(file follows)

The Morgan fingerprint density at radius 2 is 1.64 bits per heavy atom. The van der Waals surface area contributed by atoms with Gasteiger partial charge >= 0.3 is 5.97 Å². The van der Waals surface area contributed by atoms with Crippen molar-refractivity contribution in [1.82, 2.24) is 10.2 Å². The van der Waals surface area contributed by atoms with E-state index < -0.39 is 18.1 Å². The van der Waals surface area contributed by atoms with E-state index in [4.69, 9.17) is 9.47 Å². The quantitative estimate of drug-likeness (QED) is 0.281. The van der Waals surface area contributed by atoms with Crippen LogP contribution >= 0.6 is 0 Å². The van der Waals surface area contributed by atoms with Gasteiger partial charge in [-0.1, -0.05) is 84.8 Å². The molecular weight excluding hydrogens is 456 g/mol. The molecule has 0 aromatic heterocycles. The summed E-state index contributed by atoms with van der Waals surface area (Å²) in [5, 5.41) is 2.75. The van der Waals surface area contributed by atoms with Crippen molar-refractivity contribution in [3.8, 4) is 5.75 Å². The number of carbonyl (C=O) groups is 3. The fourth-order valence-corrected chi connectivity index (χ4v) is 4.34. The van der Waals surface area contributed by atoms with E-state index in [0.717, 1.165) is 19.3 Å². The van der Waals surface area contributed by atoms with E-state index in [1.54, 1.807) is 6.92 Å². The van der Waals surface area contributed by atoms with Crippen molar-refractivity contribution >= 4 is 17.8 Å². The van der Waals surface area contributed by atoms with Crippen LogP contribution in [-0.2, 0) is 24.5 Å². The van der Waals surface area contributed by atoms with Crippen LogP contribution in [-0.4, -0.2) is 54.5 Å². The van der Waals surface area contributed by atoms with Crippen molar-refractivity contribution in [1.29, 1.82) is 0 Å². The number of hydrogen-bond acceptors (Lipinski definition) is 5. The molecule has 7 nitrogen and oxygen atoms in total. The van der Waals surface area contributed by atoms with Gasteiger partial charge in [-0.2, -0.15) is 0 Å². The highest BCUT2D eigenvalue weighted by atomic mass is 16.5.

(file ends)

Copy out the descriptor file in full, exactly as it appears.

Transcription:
The Morgan fingerprint density at radius 2 is 1.64 bits per heavy atom. The van der Waals surface area contributed by atoms with Gasteiger partial charge >= 0.3 is 5.97 Å². The van der Waals surface area contributed by atoms with Crippen molar-refractivity contribution in [1.82, 2.24) is 10.2 Å². The van der Waals surface area contributed by atoms with E-state index < -0.39 is 18.1 Å². The van der Waals surface area contributed by atoms with E-state index in [4.69, 9.17) is 9.47 Å². The quantitative estimate of drug-likeness (QED) is 0.281. The van der Waals surface area contributed by atoms with Crippen LogP contribution >= 0.6 is 0 Å². The van der Waals surface area contributed by atoms with Gasteiger partial charge in [-0.1, -0.05) is 84.8 Å². The molecular weight excluding hydrogens is 456 g/mol. The molecule has 0 aromatic heterocycles. The summed E-state index contributed by atoms with van der Waals surface area (Å²) in [5, 5.41) is 2.75. The van der Waals surface area contributed by atoms with Crippen molar-refractivity contribution in [3.8, 4) is 5.75 Å². The number of carbonyl (C=O) groups is 3. The fourth-order valence-corrected chi connectivity index (χ4v) is 4.34. The van der Waals surface area contributed by atoms with E-state index in [0.717, 1.165) is 19.3 Å². The van der Waals surface area contributed by atoms with E-state index in [1.54, 1.807) is 6.92 Å². The van der Waals surface area contributed by atoms with Crippen molar-refractivity contribution >= 4 is 17.8 Å². The van der Waals surface area contributed by atoms with Crippen LogP contribution in [-0.2, 0) is 24.5 Å². The van der Waals surface area contributed by atoms with Crippen LogP contribution in [-0.4, -0.2) is 54.5 Å². The van der Waals surface area contributed by atoms with Crippen molar-refractivity contribution in [1.29, 1.82) is 0 Å². The number of hydrogen-bond acceptors (Lipinski definition) is 5. The molecule has 7 nitrogen and oxygen atoms in total. The van der Waals surface area contributed by atoms with Gasteiger partial charge in [-0.2, -0.15) is 0 Å². The highest BCUT2D eigenvalue weighted by atomic mass is 16.5.